Michigan Certificate of Authority for Foreign Corporation



A Michigan Certificate of Authority (MCOA) is required for businesses operating within Michigan. This includes corporations, limited liability companies, partnerships, sole proprietorships, trusts, and unincorporated associations. An MCOA is similar to a Delaware certificate of incorporation; however, it does not require filing fees or corporate formalities such as board meetings.

Appointing a registered agent ensures that the business receives mail sent to the address listed on the registration form. The post office cannot forward mail addressed to the business if no one is appointed as a registered agent.

What is a certificate of authority in Michigan?

A Michigan certificate of authority is required for companies that want to do business in Michigan. This legal document authorizes individuals or businesses to represent themselves legally in the state.

Companies must obtain a Michigan certificate if they want to work in Michigan. The Michigan Department of Licensure & Regulation provides information about how to apply for a Michigan certificate of authority.

How Important to have a certificate of authority?

A certificate of authority is required to establish an office or physical location where you are hiring employees who live outside of the United States. You cannot operate without one. If you are opening an office or physical location, you must obtain a certificate of authority from licensing authorities in the state(s) where you intend to conduct business. This includes states where you plan to employ people.

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Before beginning a contract or a new project in a new state or territory, you must apply for the appropriate certificate of authority. Once your application is approved, you will receive a letter stating that you are authorized to conduct business in that state or territory.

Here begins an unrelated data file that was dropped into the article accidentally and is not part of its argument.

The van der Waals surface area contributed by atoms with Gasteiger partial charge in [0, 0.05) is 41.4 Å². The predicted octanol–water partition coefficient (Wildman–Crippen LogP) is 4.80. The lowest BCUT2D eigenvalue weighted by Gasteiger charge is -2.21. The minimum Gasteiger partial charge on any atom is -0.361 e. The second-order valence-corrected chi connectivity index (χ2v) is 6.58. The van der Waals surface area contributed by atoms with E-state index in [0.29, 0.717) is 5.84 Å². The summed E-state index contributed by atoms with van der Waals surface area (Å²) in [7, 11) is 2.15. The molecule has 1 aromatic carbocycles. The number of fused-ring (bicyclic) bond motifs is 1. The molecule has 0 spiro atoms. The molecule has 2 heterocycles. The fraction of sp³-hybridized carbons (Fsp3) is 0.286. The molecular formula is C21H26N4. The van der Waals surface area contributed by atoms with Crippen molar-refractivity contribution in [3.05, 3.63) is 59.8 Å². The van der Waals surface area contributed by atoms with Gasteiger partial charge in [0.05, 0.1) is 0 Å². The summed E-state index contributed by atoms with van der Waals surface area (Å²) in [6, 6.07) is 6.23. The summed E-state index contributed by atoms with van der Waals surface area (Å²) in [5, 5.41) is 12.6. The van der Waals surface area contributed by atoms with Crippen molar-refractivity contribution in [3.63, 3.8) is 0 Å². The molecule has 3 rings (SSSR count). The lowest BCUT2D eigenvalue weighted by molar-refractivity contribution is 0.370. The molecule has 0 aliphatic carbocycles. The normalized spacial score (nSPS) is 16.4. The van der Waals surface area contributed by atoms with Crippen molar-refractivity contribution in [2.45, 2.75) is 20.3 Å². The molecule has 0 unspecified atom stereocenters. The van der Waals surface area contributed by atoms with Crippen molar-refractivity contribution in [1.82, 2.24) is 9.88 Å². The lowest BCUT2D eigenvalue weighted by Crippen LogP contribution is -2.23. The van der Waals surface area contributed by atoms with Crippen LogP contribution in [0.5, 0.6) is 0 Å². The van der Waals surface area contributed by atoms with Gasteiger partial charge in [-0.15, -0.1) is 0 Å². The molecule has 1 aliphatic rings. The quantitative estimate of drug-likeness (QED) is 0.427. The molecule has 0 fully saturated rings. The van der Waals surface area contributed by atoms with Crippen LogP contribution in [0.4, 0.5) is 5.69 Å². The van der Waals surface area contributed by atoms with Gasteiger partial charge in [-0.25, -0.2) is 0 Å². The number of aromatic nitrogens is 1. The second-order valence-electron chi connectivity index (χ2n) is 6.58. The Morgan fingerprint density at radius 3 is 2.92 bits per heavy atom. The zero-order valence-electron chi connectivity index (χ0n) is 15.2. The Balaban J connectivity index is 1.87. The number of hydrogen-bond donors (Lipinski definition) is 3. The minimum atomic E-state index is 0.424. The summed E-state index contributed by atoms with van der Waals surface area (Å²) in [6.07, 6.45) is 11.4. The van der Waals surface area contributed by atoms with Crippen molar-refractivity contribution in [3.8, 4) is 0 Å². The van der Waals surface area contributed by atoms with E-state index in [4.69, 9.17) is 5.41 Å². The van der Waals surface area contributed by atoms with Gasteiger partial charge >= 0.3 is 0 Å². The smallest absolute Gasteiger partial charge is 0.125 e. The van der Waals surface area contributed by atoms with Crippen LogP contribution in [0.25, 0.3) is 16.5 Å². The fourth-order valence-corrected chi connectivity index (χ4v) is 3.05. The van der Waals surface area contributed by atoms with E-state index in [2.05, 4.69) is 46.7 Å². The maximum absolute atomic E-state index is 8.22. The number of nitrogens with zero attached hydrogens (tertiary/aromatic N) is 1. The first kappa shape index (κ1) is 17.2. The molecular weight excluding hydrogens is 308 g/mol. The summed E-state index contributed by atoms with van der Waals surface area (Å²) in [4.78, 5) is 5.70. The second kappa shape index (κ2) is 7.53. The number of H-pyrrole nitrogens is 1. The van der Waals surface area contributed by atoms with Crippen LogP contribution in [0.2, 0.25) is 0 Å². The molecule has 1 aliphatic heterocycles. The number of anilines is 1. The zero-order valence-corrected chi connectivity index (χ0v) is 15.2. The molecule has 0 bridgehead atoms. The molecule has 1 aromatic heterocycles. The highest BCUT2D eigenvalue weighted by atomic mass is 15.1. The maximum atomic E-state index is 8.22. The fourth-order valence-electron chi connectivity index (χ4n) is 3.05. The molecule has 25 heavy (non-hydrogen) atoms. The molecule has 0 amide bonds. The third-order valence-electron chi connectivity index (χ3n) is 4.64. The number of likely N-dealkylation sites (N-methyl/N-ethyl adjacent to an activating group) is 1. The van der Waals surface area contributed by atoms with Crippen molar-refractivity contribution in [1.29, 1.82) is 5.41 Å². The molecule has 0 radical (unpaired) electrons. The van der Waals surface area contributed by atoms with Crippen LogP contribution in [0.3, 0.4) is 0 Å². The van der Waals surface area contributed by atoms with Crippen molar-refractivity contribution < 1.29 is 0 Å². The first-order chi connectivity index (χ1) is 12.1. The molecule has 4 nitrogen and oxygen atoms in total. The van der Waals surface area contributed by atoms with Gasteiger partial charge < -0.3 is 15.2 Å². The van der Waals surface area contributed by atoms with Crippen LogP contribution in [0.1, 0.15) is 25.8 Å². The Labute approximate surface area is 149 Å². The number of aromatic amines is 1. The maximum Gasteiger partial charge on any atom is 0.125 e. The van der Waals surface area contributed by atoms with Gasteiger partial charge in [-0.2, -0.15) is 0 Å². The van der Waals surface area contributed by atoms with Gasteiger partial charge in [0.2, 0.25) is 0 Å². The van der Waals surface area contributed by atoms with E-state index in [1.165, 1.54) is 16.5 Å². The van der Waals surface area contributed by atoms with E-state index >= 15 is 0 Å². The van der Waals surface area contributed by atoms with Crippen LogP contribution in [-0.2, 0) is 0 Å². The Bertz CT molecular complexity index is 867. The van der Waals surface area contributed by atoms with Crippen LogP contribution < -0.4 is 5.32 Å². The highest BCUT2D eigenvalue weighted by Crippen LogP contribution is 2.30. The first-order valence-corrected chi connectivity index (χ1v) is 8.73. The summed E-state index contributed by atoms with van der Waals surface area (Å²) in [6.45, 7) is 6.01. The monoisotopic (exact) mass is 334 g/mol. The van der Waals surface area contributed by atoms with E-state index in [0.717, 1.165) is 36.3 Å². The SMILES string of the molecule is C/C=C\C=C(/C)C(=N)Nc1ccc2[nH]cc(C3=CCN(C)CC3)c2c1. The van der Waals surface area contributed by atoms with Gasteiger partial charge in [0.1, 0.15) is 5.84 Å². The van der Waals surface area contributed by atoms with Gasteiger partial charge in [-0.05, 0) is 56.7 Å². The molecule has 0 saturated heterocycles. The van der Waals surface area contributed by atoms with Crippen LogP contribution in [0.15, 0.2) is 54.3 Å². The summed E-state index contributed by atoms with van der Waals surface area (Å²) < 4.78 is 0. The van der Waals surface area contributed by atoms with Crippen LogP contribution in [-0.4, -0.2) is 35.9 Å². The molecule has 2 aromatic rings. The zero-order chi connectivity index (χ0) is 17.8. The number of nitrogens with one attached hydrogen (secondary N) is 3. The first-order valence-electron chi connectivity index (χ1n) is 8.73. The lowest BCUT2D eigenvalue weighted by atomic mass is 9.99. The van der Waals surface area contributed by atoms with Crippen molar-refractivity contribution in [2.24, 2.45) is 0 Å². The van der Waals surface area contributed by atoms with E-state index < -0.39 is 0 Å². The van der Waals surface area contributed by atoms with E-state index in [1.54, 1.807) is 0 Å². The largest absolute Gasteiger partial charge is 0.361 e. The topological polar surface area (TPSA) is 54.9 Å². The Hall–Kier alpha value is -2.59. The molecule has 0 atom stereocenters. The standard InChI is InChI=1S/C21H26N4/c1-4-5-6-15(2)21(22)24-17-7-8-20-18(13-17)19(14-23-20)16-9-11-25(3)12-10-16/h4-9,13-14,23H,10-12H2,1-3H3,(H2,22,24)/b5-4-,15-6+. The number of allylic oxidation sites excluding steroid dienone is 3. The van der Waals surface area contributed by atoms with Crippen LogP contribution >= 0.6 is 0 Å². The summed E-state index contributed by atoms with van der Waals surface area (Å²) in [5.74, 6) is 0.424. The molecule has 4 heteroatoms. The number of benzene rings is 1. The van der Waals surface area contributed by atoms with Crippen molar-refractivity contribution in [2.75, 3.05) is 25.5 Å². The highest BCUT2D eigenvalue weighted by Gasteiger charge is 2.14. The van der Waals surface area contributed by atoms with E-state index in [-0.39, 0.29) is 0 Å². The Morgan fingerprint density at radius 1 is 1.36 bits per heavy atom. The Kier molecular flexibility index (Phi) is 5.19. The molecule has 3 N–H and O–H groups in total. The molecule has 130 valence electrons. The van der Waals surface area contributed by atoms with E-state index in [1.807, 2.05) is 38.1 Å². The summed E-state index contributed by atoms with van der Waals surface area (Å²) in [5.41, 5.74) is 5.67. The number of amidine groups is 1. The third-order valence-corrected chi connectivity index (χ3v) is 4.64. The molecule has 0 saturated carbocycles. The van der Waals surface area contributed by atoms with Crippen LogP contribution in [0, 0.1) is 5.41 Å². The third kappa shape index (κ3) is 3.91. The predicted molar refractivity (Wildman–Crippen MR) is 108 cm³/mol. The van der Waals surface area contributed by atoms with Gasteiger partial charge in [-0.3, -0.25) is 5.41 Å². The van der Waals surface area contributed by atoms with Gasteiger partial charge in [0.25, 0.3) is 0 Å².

If you plan to use a bank account or financial institution in another state, you must apply to that bank or financial institution for authorization to transact business there.

Where do I get a Michigan certificate of authority?

Appointing a registered agent—a person you designate to receive legal notices on your behalf—is necessary to file your application. You must submit your documents within 30 days of submitting the application. If there are errors in your papers, it could lead to your application being rejected.


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For Foreign Corporations:

Michigan does not require a certificate or registration for foreign corporations. In fact, there is no requirement to file any documents with the Secretary Of State. This includes annual reports, filings or audits.

There is no requirement to file a document with the Secretary of State if the corporation is incorporated in another state. If you are included in another state, you must register your Michigan corporation with the secretary of state. You must also obtain a Certificate of Authority (CA). A CA is required in order to do business in Michigan.

The process of registering a Michigan Corporation is relatively simple. You simply fill out a form online. Once registered, you will receive a confirmation email. You must print it off and keep it on hand. You must sign and date it within 30 days of receiving the email. After signing and dating, you mail the signed and dated copy to the Secretary of State. You don’t need to pay anything to register your corporation.